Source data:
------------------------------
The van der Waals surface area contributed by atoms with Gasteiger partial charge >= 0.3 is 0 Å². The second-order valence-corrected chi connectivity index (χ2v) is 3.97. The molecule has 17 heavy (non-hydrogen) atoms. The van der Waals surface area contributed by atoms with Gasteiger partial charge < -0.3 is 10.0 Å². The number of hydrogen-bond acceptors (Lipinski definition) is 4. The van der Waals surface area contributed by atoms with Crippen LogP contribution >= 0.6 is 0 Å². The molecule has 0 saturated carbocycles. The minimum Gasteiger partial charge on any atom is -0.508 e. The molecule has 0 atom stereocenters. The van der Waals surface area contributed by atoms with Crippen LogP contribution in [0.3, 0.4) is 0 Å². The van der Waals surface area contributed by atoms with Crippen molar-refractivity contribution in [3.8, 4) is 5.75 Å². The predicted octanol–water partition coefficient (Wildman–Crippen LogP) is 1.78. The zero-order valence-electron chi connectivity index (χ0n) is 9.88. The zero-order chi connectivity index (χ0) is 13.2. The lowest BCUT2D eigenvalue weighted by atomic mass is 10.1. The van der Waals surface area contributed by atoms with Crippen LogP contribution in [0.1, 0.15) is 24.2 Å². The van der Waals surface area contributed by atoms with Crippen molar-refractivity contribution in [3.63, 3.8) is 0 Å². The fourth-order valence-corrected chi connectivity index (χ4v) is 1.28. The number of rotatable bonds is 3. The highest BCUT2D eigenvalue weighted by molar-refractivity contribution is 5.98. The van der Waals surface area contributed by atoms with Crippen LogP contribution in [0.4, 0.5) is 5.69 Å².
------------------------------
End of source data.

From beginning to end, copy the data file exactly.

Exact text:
The van der Waals surface area contributed by atoms with Gasteiger partial charge >= 0.3 is 0 Å². The second-order valence-corrected chi connectivity index (χ2v) is 3.97. The molecule has 17 heavy (non-hydrogen) atoms. The van der Waals surface area contributed by atoms with Gasteiger partial charge < -0.3 is 10.0 Å². The number of hydrogen-bond acceptors (Lipinski definition) is 4. The van der Waals surface area contributed by atoms with Crippen LogP contribution >= 0.6 is 0 Å². The molecule has 0 saturated carbocycles. The minimum Gasteiger partial charge on any atom is -0.508 e. The molecule has 0 atom stereocenters. The van der Waals surface area contributed by atoms with Crippen LogP contribution in [0.3, 0.4) is 0 Å². The van der Waals surface area contributed by atoms with Crippen molar-refractivity contribution in [3.8, 4) is 5.75 Å². The predicted octanol–water partition coefficient (Wildman–Crippen LogP) is 1.78. The zero-order valence-electron chi connectivity index (χ0n) is 9.88. The zero-order chi connectivity index (χ0) is 13.2. The lowest BCUT2D eigenvalue weighted by atomic mass is 10.1. The van der Waals surface area contributed by atoms with Crippen LogP contribution in [0.1, 0.15) is 24.2 Å². The van der Waals surface area contributed by atoms with Crippen molar-refractivity contribution in [3.63, 3.8) is 0 Å². The fourth-order valence-corrected chi connectivity index (χ4v) is 1.28. The number of rotatable bonds is 3. The highest BCUT2D eigenvalue weighted by molar-refractivity contribution is 5.98. The van der Waals surface area contributed by atoms with Crippen LogP contribution in [0.4, 0.5) is 5.69 Å².